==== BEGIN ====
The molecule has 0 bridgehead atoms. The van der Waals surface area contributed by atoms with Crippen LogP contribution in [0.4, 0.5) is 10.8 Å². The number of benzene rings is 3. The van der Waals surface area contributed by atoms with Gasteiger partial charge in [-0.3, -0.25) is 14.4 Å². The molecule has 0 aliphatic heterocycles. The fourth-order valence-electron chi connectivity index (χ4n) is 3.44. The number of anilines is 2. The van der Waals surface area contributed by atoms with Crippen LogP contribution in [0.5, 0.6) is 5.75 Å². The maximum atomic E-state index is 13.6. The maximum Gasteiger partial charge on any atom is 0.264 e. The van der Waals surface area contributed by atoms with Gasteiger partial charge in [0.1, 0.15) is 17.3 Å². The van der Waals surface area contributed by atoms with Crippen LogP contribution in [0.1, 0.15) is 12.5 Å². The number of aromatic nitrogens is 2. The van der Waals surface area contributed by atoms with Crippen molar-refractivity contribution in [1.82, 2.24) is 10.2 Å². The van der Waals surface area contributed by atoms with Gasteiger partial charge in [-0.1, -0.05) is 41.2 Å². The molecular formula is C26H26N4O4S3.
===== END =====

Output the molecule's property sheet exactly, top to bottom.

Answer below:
The molecule has 0 bridgehead atoms. The van der Waals surface area contributed by atoms with Crippen LogP contribution in [0.4, 0.5) is 10.8 Å². The number of benzene rings is 3. The van der Waals surface area contributed by atoms with Gasteiger partial charge in [-0.3, -0.25) is 14.4 Å². The molecule has 0 aliphatic heterocycles. The fourth-order valence-electron chi connectivity index (χ4n) is 3.44. The number of anilines is 2. The van der Waals surface area contributed by atoms with Crippen LogP contribution in [0.5, 0.6) is 5.75 Å². The maximum atomic E-state index is 13.6. The maximum Gasteiger partial charge on any atom is 0.264 e. The van der Waals surface area contributed by atoms with Gasteiger partial charge in [0.1, 0.15) is 17.3 Å². The van der Waals surface area contributed by atoms with Crippen LogP contribution in [0.1, 0.15) is 12.5 Å². The number of aromatic nitrogens is 2. The van der Waals surface area contributed by atoms with Crippen molar-refractivity contribution in [1.82, 2.24) is 10.2 Å². The van der Waals surface area contributed by atoms with Gasteiger partial charge in [-0.1, -0.05) is 41.2 Å². The molecular formula is C26H26N4O4S3.